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Thread: The 4 Basics

  1. #1
    Nature/Wildlife Forum Co-Moderator Loupey's Avatar
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    The 4 Basics

    Itís easy to get sucked in to trying to learn all the fancy features that modern cameras have. Keep in mind that the technical aspect of photography is still based on only 4 simple basic adjustments:

    The Focus
    The ISO
    The Shutter Speed
    The Aperture

    Once these are fully understood, you can disable and disregard all those other ďfeaturesĒ of the camera which I feel always takes more time and thought to use than manually adjusting the above. Auto exposure bracketing? Exposure compensation? Av/Tv? Spot metering? Evaluative metering? Sports mode, Portrait mode, landscape mode,Ö..? You can forget about all of those.

    Since 3 of the 4 adjustments above are used to determine exposure, there are only two manual functions that we are controlling: focus and exposure. Since manual focus issue has been beaten to death , Letís talk about manual exposure. Hereís what I do in virtually every outing:

    1. As soon as I step out of the truck with camera in hand, I look for anything that will be in the same light (as my target subject) that is middle-toned and meter for that. Since all camera meters try to make every scene middle-toned, reading the measurements of a middle-toned object should be ďaccurateĒ for any given light.
    2. In manual mode, I adjust the shutter speed and/or aperture until the built-in meter reads center (proper exposure). The actual values donít matter yet Ė just so long as the meter reading is centered. In this example, the values are 1/250s at f/11
    3. Take a test shot (donít even worry about the focus) and review the image and histogram. Since you just photographed a middle-toned image, the histogram should not be clipped at either end. If your camera doesnít display a histogram, just look over the image and see that no part is white nor black. In very bright light when I canít see the LCD image well enough to judge, I look only at the histogram.
    4. If the test image/histogram looks right, you can now quickly find the appropriate shutter speed/aperture combination by moving the values in equal stop increments. As long as both are adjusted in unison, every combination will yield the same proper exposure. So for shooting with a straight 300mm, I might use 1/1000s at f/5.6 or 1/750s at f/6.7.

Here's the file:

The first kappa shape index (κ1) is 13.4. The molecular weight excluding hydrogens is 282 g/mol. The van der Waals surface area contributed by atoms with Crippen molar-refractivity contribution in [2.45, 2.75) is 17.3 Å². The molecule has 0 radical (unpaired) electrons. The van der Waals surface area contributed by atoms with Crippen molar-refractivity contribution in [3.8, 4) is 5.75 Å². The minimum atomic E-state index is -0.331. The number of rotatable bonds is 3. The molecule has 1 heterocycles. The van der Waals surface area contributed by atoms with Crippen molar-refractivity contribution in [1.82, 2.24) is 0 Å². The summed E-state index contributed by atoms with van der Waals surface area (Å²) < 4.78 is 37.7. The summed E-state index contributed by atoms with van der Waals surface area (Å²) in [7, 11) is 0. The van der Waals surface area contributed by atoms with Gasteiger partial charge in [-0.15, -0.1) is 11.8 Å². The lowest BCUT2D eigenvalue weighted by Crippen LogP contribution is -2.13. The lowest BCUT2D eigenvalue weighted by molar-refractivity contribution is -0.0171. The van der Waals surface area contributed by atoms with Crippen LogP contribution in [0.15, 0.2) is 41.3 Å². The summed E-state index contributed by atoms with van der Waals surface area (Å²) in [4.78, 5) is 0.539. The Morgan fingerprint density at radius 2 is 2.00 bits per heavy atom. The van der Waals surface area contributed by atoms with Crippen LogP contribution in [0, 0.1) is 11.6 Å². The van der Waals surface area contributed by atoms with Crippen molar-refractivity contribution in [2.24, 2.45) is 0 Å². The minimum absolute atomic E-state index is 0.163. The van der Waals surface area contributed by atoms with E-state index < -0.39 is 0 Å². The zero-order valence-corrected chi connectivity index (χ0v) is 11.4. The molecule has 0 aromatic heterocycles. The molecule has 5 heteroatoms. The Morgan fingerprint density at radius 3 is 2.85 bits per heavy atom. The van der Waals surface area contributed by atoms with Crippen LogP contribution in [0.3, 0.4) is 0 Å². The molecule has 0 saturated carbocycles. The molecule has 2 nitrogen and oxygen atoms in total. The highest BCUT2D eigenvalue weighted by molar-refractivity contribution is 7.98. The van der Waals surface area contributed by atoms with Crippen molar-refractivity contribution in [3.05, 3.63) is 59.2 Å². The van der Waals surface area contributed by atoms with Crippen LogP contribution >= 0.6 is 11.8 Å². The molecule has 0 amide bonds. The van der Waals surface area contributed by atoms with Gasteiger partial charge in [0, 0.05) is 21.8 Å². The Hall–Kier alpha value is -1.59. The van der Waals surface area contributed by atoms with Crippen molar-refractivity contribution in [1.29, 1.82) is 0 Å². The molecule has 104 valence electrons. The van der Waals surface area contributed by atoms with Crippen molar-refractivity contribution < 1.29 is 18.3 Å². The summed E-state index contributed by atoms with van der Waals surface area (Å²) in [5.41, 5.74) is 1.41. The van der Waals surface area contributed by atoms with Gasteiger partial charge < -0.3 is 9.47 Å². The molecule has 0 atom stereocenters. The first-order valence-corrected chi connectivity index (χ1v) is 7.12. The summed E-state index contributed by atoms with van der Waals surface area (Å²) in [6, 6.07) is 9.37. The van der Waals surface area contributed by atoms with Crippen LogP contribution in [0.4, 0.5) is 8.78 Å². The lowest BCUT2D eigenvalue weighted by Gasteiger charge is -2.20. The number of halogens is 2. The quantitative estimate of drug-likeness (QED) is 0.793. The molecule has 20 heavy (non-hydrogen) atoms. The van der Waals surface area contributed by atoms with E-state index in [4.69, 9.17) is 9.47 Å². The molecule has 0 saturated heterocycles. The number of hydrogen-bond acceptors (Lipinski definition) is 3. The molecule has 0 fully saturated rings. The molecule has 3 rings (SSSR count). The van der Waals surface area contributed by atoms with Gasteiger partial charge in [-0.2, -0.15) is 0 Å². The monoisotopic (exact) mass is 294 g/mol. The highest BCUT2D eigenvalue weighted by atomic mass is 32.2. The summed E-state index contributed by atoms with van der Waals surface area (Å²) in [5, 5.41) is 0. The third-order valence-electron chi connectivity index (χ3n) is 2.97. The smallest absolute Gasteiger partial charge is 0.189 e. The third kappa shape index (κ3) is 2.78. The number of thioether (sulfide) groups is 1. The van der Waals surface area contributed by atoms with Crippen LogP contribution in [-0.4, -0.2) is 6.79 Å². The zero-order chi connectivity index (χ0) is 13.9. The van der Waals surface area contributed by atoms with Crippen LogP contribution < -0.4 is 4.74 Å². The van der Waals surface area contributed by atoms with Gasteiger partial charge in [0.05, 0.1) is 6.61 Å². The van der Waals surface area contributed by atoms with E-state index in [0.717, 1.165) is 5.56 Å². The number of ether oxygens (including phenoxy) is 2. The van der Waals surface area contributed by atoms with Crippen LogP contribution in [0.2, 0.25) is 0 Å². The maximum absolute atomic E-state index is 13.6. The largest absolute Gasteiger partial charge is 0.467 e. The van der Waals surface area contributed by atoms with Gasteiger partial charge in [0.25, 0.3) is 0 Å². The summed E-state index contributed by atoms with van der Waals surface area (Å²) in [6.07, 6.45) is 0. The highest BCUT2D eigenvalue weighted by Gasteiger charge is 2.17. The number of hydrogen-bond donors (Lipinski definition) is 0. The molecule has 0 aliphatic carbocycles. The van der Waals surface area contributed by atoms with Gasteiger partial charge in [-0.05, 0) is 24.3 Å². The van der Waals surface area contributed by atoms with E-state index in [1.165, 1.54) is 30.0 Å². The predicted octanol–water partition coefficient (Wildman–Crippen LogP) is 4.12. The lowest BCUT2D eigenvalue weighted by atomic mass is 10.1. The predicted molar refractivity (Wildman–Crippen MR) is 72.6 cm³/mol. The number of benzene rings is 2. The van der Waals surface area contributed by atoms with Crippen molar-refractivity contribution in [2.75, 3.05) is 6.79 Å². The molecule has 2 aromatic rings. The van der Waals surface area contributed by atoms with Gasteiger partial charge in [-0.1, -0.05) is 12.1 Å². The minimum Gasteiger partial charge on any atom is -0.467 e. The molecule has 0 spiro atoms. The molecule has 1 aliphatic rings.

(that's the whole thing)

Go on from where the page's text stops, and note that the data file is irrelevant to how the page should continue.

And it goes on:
Thatís it! I do this while walking to my spots and it takes about 10 seconds. On a cloudless day, I can use this one exposure value from 10am to 3pm. Now if I want to boost/subtract exposure a little for various subjects (light/dark bird, small patch of snow, a spotlight of sun, etc), I can just flick my shutter speed dial a notch or two one way or the other while shooting. Thatís my ďexposure compensationĒ .

    If the subject runs into the shade or clouds roll in, repeat the above steps. As long as your test subject is middle-toned (green grass, field of brown weeds, light brown sand, etc) and in the same light, exposure will be correct.

    Hope youíll try it. Easy to master. Then you can devote all your attention on the creative side of photography :thumbsup: .
    Attached Thumbnails Attached Thumbnails The 4 Basics-viewfinder.jpg   The 4 Basics-manual-control-settings.jpg  
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    K9er Bevb's Avatar
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    Re: The 4 Basics

    Thanks for this Loupey you are a real gem!
    Clear, precise instructions and it seems a lot clearer now, off to practise.
    Thanks for taking the time to do this.
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    Senior Member AmberC's Avatar
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    Re: The 4 Basics

    Thanks Loupey!!
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    Re: The 4 Basics

    Thanks Loupey, I'll be trying this out.

  5. #5
    Nature/Wildlife Forum Co-Moderator Loupey's Avatar
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    Re: The 4 Basics

    You're welcome Just keep in mind that the key here is how the built-in camera functions. The meter ALWAYS tries to make EVERY exposure a medium gray. So a light scene (snow, sand, etc) is always rendered darker (underexposed) and a dark scene (stage, shadowy background, etc) is always rendered lighter (overexposed) by the camera. So instead of trying to compensate on what the camera is trying to do, it's easier to simply analyze the light falling on the subject.

    Once you master this, I'll introduce a really easy fill flash technique to go with it.

    The best analogy I've ever come across regarding exposure is this: think of "proper" exposure for any scene as a pail full of water (light being the water). There are only two ways to fill a pail; 1) open the faucet (rate = aperture) partway for a long time (time = shutter), or 2) open the faucet all the way for a short time. As long as the pail is completely full (proper exposure), it doesn't really matter what combination you used. But if the pail is half empty (underexposed) or overfilling (overexposed), you didn't get what you were after.